Civil Rights and Civil Liberties
Over the last several decades, Congress has addressed some of our most pressing civil rights concerns by passing bipartisan legislation that protects American workers from discrimination on the basis of color, race, religion, age, disability and sex. Our civil rights laws have strengthened our country, and brought us closer to the Beloved Community where all people are able to succeed based on their abilities, not on the labels used to limit them.
We have taken some stumbles backward in recent years. The Supreme Court has weakened some of these basic protections in ways that Congress never intended. They have undermined the protections for workers, for older Americans, for the disabled, for racial and ethnic minorities, for women and for those in the military. We must work together to restore those rights.
But we have also taken some wonderful steps forward recently with the passage of the Lilly Ledbetter Fair Pay Act, the Matthew Shepard Local Law Enforcement Hate Crimes Prevention Act, repealing the military’s Don’t Ask, Don’t Tell Policy, all of which I was happy to vote for.
The struggle for civil rights and human rights is bigger than one law, one vote, or one judicial decision. It’s beyond one presidential term or act of Congress. Ours is the struggle of a lifetime, and each generation, each citizen, each president and each member of Congress must do his or her part. It has always required ordinary men and women with extraordinary vision, who have helped build this democracy. Together all of our efforts comprise the struggle of a nation to build the Beloved Community, a nation at peace with itself, that respects the worth and dignity of each and every human being.
More on Civil Rights and Civil Liberties
Today Rep. John Lewis participated in a panel discussion in Atlanta commemorating the 49th Anniversary of the March on Washington and honoring Atlanta’s unique civil rights legacy. As the last surviving speaker from that March, Lewis issued this statement, a revised version of an early editorial, honoring this anniversary and anticipating the 50th anniversary of the March next year:
“On August 6th, 47 years ago, President Lyndon Johnson signed the Voting Rights Act of 1965 into law. We must never, ever forget that people right here in this country suffered, struggled and died simply trying to register and vote. They were trying to exercise a right guaranteed to them by the Constitution but denied to them by the unjust laws and practices of local and state governments."
Today marks the groundbreaking for the National Center for Civil and Human Rights in Atlanta. The center’s mission is “to continue the universal search for a secure human existence in a way that inspires vigilance and leadership among future generations.” Rep. John Lewis made this statement to commemorate this effort:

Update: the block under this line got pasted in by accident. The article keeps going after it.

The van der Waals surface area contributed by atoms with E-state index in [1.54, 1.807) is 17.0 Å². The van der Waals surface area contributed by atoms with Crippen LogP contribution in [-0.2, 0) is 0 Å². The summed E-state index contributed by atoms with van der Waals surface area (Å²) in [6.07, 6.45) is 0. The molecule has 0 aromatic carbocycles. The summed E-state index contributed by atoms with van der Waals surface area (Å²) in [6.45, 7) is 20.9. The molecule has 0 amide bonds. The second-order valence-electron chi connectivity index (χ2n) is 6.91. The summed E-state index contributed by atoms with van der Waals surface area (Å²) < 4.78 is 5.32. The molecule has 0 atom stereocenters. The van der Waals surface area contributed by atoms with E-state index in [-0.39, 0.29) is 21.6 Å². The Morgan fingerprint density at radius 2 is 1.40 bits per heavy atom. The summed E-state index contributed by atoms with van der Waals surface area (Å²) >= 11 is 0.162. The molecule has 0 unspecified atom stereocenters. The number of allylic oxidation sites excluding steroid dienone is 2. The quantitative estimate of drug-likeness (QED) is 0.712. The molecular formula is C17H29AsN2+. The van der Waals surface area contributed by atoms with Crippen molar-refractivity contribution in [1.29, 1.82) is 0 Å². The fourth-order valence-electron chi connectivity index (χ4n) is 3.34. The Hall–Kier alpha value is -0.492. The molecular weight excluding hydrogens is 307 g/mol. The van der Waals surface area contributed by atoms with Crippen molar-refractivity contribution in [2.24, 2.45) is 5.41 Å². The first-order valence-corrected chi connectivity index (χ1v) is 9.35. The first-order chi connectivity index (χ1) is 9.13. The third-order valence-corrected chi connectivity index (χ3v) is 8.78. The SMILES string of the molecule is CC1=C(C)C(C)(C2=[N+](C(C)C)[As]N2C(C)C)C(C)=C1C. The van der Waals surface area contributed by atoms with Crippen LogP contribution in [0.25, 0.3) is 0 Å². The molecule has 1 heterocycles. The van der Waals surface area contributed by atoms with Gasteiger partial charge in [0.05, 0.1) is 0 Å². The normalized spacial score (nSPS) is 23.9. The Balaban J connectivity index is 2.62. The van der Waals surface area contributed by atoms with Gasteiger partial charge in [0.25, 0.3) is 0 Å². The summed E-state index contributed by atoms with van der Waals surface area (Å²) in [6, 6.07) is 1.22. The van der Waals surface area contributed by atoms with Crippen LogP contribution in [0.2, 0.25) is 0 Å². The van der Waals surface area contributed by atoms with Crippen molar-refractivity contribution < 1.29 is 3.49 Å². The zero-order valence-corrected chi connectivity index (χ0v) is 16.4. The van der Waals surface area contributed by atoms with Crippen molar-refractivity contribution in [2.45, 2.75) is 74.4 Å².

WASHINGTON--Today Rep. John Lewis encouraged members of the House to vote against H.R. 3523, the Cyber Intelligence Sharing and Protection Act of 2011 (CISPA). He joined many other civil liberties, entertainment, and cyber privacy organizations in opposing the bill. The bill would allow organizations like the National Security Agency (NSA) or the Department of Defense Cyber Command to share data it collects on American citizens with private industry or other government agencies without restriction.
“On this day 44 years ago, the world was in shock. The moral leader of our nation had been shot and killed in Memphis, Tennessee. If he were here today, Martin Luther King Jr. would be proud of the progress we have made and the distance we have come toward ending legalized discrimination. However, he would be deeply disappointed that in a world community which witnessed the power of non-violence to resolve human needs, the incidence of violence has not abated, but has actually risen since the days of his campaign.
Rep. John Lewis made this statement about the shooting of 17-year-old Trayvon Martin in Sanford, Florida:
“This shooting is a tragedy. It reminds me too much of what happened in the 1930s, 40s and 50s in this country when thousands of people of color were murdered without impunity simply because their lives were thought to be cheap. The death of Trayvon Martin has a chilling effect on black parents and their children, especially their sons.
WASHINGTON—On March 7, 1965, 600 non-violent protestors led by John Lewis, then chair of the Student Non-Violent Coordinating Committee, and Hosea Williams of the Southern Christian Leadership Conference (SCLC) walked two-by-two in silent protest across the Edmund Pettus Bridge in Selma, Alabama. Their intention was to march all the way to the state capital in Montgomery to highlight the need for voting rights protection in Alabama.
WASHINGTON, D.C. – Today, House Majority Leader Eric Cantor (R-VA) and Rep. John Lewis (D-GA) announced that the House will vote this week on a resolution instructing the Office of the Historian to compile testimonies from current and former Members of Congress who have participated in historic or commemorative Civil Rights Movement actions. This resolution offers the opportunity to preserve a powerful and transformative period in American history and has been introduced by members who represent cities in Alabama where landmark events of the movement took place, Rep.
WASHINGTON—Today Rep. John Lewis participated in a ceremony at the U.S. Capitol where a marker was unveiled to honor the contributions of slave laborers to the U.S. Capitol. The following is his statement:
Yesterday Rep. John Lewis attended a ceremony at the White House where President Barack Obama introduced his new initiative, My Brother's Keeper, a White House program serving young African American men and boys. Rep. Lewis made these comments: